SM City Hall Staff Reshuffled Per Ad Hoc Recommendation

The City Council voted last week to eliminate two city staff positions and reconfigure some administrative functions within City Hall, following the analysis and recommendation of last year’s ad hoc committee as the city strives to improve efficiency.
The positions of finance director and assistant city manager will be eliminated. Two new positions will be established: an administrative services director, who will oversee the city’s finances, information technology services and the functions of human resources and risk management; and a human resources manager, who will carry out human resources and risk management activities.
An accountant will handle daily accounting functions. The decision resulted in laying off the current assistant city manager, Lucy Garcia. All of the other eliminated positions had been vacant at the time.
Councilman and Vice Mayor Richard Ward cast the sole vote against the changes at the April 12 meeting.
“This decision is one that we’ve given careful consideration to,” he said as the City Council discussed the item prior to the vote. “I find it one that was difficult for me to make. We discussed it at great length in our closed session.”
Councilman Steve Talt, in opening discussion at the meeting, said the decision was made to improve efficiency of city operations and was not based on employee performances in those positions.
“That needs to be made abundantly clear,” Talt emphasized.
The ad hoc committee of two City Council members, assisted by an advisory group of five residents, spent much of last year reviewing city operations and identifying ways to improve efficiency, productivity and cost effectiveness.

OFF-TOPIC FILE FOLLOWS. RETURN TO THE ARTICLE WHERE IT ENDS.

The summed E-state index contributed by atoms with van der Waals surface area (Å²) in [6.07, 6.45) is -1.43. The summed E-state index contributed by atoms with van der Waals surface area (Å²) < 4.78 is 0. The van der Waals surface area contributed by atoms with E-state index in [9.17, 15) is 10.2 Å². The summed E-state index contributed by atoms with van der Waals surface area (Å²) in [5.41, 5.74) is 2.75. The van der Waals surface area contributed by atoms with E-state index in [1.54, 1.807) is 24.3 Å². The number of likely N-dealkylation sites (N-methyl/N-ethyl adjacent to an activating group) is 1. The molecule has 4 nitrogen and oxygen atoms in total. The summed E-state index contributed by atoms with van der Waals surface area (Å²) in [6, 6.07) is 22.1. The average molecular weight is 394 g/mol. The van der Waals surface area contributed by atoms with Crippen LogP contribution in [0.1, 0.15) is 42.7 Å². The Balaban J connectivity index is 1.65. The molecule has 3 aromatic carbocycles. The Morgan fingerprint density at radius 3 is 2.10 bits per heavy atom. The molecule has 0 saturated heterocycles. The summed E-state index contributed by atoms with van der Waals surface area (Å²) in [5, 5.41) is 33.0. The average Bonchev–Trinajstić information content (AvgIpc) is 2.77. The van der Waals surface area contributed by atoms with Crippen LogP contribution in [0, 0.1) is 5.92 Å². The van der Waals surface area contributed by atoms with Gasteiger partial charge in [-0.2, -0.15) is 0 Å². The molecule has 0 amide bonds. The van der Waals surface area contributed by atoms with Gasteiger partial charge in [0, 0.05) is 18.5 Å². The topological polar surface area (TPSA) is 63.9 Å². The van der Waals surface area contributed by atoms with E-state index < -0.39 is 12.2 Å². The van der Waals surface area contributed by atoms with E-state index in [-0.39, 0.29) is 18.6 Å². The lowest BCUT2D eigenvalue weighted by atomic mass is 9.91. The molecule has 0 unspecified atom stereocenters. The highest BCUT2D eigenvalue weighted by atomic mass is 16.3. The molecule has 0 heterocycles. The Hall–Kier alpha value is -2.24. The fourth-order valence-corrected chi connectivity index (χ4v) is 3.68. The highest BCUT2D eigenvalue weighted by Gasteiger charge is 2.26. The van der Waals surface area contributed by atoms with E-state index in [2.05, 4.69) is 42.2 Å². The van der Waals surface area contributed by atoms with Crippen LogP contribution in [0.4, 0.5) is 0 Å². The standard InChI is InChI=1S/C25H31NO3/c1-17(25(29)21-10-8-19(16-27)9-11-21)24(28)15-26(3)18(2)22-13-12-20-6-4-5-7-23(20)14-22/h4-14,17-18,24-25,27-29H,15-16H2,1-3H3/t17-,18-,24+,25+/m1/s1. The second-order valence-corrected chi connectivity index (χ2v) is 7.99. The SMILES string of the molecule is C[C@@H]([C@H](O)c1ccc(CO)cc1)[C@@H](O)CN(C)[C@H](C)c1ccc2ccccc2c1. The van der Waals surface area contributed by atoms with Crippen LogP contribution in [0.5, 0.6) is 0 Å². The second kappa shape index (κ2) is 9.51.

Elimination of the assistant city manager position will result in the city librarian and recreation manager having more responsibilities with their departmental functions. They will report directly to the city manager and receive a 5% salary increase.
In total, the organizational shuffle is expected to add about $34,000 annually to the city’s budget. Because the new positions are not expected to be filled until the next fiscal year, which begins in July, the previously planned $7,200 appropriation to finish out the current fiscal year will not be necessary.
In other business, the City Council appropriated $40,000 to install stop signs at eight intersections in the city at the recommendation of the city’s Traffic Advisory Commission and also Police Chief John Incontro.
There will be two-way stop signs installed at the following locations:
• Canterbury Road at its intersection with Santa Anita Avenue
• Chester Road at its intersection with Chaucer Road
• Coniston Place at its intersection with Kenilworth Avenue
• Hilliard Drive at its intersection with Duarte Road
• Windsor Road at its intersection with Roanoke Road
• Chaucer Road at its intersection with Canterbury Road
• Roanoke Road at its intersection with Chelsea Road
Additionally, a four-way stop sign will be installed at the intersection of Roanoke Road and Warwick Road. The commission and Police Chief John Incontro said the Roanoke Road intersection with Old Mill Road does not need signs because of traffic data and good sight distance at the intersection.

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